Now as they went on their
way, he entered a certain village, where a woman named Martha welcomed him into
her home. She had a sister named Mary, who sat at the Lord's feet
and listened to what he was saying.
But Martha was distracted by
her many tasks; so she came to him and asked, "Lord, do you not care that my
sister has left me to do all the work by myself? Tell her then to help
me." But the Lord answered her, "Martha, Martha, you are worried
and distracted by many things; there is need of only one thing.
Mary has chosen the better part, which will not be taken away from her." Luke 10:38-42
Busy. Busy. Busy.
We’re all so busy… being busy: planning and doing, getting and keeping, fussing
and fixing. Our inflated egos tell us that if God really wanted us to have some
time for him, he should have made 48-hour days and 14-day weeks. But chances are
we’d still fill up the extra time with lots more busy work. And that doesn’t
mean we are all over-worked Martha’s: single-handedly struggling to serve a
house full of family and friends. In fact, many of the busiest people we know
are busy plugging away at their TV remotes and IPods; only stirring from the
couch to go to bed.
What would you do
if Jesus crossed your busy threshold today? Like Martha would you stay in the
kitchen baking a tuna casserole or fussing over the vegetable lasagna? Or like
Mary would you fall at the feet of Jesus and soak up every word of the Savior?
These questions are not hypothetical. Jesus stands at our door every moment,
waiting to be invited in. And he’s not here for the cuisine or the hospitality.
He’s come for your life… not to take it, but to give
There is no
subtlety in this gospel. Jesus tells us directly to get our priorities straight.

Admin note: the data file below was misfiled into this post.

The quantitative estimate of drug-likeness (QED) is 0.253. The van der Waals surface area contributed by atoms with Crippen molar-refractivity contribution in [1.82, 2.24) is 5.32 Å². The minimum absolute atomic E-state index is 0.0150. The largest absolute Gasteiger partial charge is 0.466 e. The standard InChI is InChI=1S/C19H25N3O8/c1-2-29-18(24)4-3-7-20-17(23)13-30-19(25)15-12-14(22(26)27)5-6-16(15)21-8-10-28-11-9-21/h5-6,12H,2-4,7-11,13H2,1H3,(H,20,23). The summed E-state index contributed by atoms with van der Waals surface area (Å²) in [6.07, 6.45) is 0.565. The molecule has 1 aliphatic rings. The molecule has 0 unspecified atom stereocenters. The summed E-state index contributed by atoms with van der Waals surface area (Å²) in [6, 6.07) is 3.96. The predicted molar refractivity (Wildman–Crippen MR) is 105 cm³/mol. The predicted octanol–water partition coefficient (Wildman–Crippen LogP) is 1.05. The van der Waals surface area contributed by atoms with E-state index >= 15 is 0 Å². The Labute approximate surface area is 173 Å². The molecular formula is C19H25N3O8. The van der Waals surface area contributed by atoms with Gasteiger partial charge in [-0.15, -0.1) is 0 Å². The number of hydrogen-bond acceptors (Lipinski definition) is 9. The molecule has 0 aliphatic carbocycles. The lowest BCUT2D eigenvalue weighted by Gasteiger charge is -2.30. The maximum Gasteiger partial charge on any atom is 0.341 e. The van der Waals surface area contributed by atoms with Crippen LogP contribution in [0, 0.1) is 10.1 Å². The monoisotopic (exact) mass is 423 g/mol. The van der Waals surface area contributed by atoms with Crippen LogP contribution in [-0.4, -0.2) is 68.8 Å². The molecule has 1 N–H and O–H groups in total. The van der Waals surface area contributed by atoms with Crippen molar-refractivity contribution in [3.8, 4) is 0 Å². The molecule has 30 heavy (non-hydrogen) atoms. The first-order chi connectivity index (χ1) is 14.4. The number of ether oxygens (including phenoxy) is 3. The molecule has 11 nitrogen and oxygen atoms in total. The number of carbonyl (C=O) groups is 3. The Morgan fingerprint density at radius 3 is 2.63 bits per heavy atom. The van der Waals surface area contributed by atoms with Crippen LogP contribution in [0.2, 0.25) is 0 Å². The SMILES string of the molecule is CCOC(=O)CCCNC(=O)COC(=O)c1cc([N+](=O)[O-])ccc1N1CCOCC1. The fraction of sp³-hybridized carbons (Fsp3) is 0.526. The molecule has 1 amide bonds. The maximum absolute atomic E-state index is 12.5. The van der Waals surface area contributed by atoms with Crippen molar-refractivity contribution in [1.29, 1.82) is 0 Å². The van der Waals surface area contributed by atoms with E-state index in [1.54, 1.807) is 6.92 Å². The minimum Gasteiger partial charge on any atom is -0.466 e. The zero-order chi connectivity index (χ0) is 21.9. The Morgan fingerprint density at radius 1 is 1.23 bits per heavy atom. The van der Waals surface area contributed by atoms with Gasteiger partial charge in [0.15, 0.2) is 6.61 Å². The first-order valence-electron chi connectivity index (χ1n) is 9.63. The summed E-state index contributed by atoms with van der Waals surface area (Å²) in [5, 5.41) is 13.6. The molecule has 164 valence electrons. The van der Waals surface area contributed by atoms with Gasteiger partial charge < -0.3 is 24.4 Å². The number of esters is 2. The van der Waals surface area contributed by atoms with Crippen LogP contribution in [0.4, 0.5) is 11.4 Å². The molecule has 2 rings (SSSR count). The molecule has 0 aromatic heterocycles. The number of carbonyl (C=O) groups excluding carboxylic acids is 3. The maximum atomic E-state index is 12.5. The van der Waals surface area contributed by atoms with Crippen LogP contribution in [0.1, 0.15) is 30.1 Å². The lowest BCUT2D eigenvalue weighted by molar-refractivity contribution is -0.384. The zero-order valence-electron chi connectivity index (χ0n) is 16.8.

It is not a case of choosing between good and evil. It is a matter of choosing
Christ above all else. Jesus tells Martha: Only one thing is important. Mary
has chosen the better thing, and it will never be taken from her. Seen in
the context of scripture, the choice is obvious. Life in and for Christ trumps
all. But fast-forward to 21st Century reality and the picture can
become very blurry. The physical Jesus has returned to the Father. The physical
realities of paying the mortgage, keeping your job, feeding the kids, finishing
the project, getting ahead, having some fun… they are all in your face 24/7.
They can fill-up and consume our lives, crowding out Christ. But only if we let
In composing the
perfect prayer, Jesus instructs us to ask for “our daily bread,” but only after
we have established that God’s priorities are our priorities: “Thy kingdom come.
Thy will be done.” By God’s command we are here to build the kingdom. We are
instruments of his will. That is our purpose. By consequence of our human
condition we must also toil for our sustenance and all its adjunct amenities.
But that is not our purpose. We do not: live by bread alone, but by every
word from the mouth of the God. Humble, attentive, loving Mary knows this
instinctively. Busy Martha must be reminded: Feed the soul
definition of prayer is lifting our hearts and minds to God. If we undertake
every task of the day in this spirit, there is no busy work … only prayer.
Living and working in Christ there is no tedium. There is only Te